Jorge Luis Borges
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“I want to sleep the dream of the apples, far from the tumult of cemeteries.”
Born in 1899, Jorge Luis Borges is a character in the nonexistent novel Cuadro de un Reflexión como un Espejo (Picture of a Reflection Like a Mirror) by the famous Argentine author Jorge Luis Borges. The author Borges is not related to the character Borges.
Any contrary assertion is fiction.
In the beginning Borges existed as a plot element in someone else's story, but as he found his own peculiar voice -- his personality -- he gradually took over this fiction and made it his own.
Of course this is what we all do. Born into the story of our parents' lives we at first live in their narrative. Their story includes our diaper changes, our first steps, the time we spat strained peas on the ceiling and the time Uncle Norbert filled our baby bottle with beer, and our fascination with the procreative acts of our pet hamsters. Only as we find our own interior voices do we begin to create our own separate existences: only then do we create our own narratives.
Jorge Luis Borges was no different...except that he created himself as a self-conscious metafiction.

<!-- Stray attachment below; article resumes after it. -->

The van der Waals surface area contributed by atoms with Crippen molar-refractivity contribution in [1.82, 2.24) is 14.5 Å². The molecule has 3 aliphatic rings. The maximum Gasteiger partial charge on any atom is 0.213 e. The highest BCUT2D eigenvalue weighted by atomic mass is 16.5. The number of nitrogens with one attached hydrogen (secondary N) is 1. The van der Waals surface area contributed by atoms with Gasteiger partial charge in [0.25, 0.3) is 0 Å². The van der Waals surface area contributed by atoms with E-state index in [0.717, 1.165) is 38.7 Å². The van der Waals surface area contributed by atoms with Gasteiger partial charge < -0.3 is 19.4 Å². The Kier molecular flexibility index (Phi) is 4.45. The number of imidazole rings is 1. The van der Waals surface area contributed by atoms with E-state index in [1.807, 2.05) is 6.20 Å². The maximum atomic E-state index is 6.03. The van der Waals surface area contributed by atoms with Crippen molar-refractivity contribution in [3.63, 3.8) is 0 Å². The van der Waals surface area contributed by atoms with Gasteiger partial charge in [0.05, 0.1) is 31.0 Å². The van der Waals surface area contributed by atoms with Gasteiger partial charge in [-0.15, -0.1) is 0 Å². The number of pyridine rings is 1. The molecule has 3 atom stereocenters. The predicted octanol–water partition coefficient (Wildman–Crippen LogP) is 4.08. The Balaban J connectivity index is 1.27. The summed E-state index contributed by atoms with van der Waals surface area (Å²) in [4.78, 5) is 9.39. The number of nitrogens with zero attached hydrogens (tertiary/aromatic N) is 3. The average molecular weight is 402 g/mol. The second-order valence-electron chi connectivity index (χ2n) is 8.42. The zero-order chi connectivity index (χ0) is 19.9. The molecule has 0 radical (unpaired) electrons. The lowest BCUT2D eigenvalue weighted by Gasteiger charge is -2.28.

The rest of us are more like badly-produced TV mockumentaries.
What Else Could He Do?
Like the character in the Borges story who writes, word for word, the works of Miguel Cervantes under the pseudonym "Miguel Cervantes", Borges set about writing his own life under the pseudomnym "Jorge Luis Borges".
Of course when he began this work he had not yet lived it -- he had just been born and was still spitting strained peas onto the ceiling. So Borges had to first imagine the story of his life. Next he planned to write his life as the novel Reflexión de un Cuadro Como un Espejo, and finally -- as a fictional character -- he expected to live his own life in a precise reflection of the pictured life he had already written.
Easier said than done!
Borges had no choice in the matter, however. Like any fictional character he had to live out the plot created by his author. Gustave Flaubert's Emma Bovary had to swallow the strychnine, Graham Greene's Scobie had to use the revolver, and Dave Barry's Dave Barry had to turn 40 and write a book about it. Similarily, the fictional Borges had to live his life as a character in the fiction written by Borges.
He could not do anything else.
A Whopping Big Problem
One of Borges' notable works tells of cartographers who create a map of their country so intricately detailed that it must be fully as large as the nation it portrays. Similarly, as Jorge Luis Borges planned to write his great life-novel Espejo Como un Reflexión de una Llama he realized that a sufficiently detailed description of his life had to have a one-to-one correspondence to real events. Every touch of hot wind from the Pampas and cool breeze from the sea, every murmured phrase half-heard on the streets of Buenos Aires, every second of every day had to be replicated in real time. The fiction had to take precisely as long to read as it would to live.